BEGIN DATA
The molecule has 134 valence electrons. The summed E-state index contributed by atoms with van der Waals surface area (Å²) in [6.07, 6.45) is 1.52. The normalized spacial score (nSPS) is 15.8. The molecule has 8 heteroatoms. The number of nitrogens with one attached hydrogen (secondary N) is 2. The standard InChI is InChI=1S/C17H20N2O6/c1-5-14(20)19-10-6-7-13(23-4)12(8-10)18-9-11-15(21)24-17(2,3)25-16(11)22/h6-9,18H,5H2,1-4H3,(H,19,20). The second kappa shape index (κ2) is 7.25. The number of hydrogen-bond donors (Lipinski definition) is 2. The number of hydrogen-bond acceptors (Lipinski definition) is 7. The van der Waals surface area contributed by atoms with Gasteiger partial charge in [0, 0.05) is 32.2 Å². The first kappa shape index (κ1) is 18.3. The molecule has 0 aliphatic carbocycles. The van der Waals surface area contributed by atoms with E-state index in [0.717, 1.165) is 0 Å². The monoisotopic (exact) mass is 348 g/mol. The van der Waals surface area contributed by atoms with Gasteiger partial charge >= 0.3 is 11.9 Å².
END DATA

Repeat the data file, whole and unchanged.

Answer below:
The molecule has 134 valence electrons. The summed E-state index contributed by atoms with van der Waals surface area (Å²) in [6.07, 6.45) is 1.52. The normalized spacial score (nSPS) is 15.8. The molecule has 8 heteroatoms. The number of nitrogens with one attached hydrogen (secondary N) is 2. The standard InChI is InChI=1S/C17H20N2O6/c1-5-14(20)19-10-6-7-13(23-4)12(8-10)18-9-11-15(21)24-17(2,3)25-16(11)22/h6-9,18H,5H2,1-4H3,(H,19,20). The second kappa shape index (κ2) is 7.25. The number of hydrogen-bond donors (Lipinski definition) is 2. The number of hydrogen-bond acceptors (Lipinski definition) is 7. The van der Waals surface area contributed by atoms with Gasteiger partial charge in [0, 0.05) is 32.2 Å². The first kappa shape index (κ1) is 18.3. The molecule has 0 aliphatic carbocycles. The van der Waals surface area contributed by atoms with E-state index in [0.717, 1.165) is 0 Å². The monoisotopic (exact) mass is 348 g/mol. The van der Waals surface area contributed by atoms with Gasteiger partial charge >= 0.3 is 11.9 Å².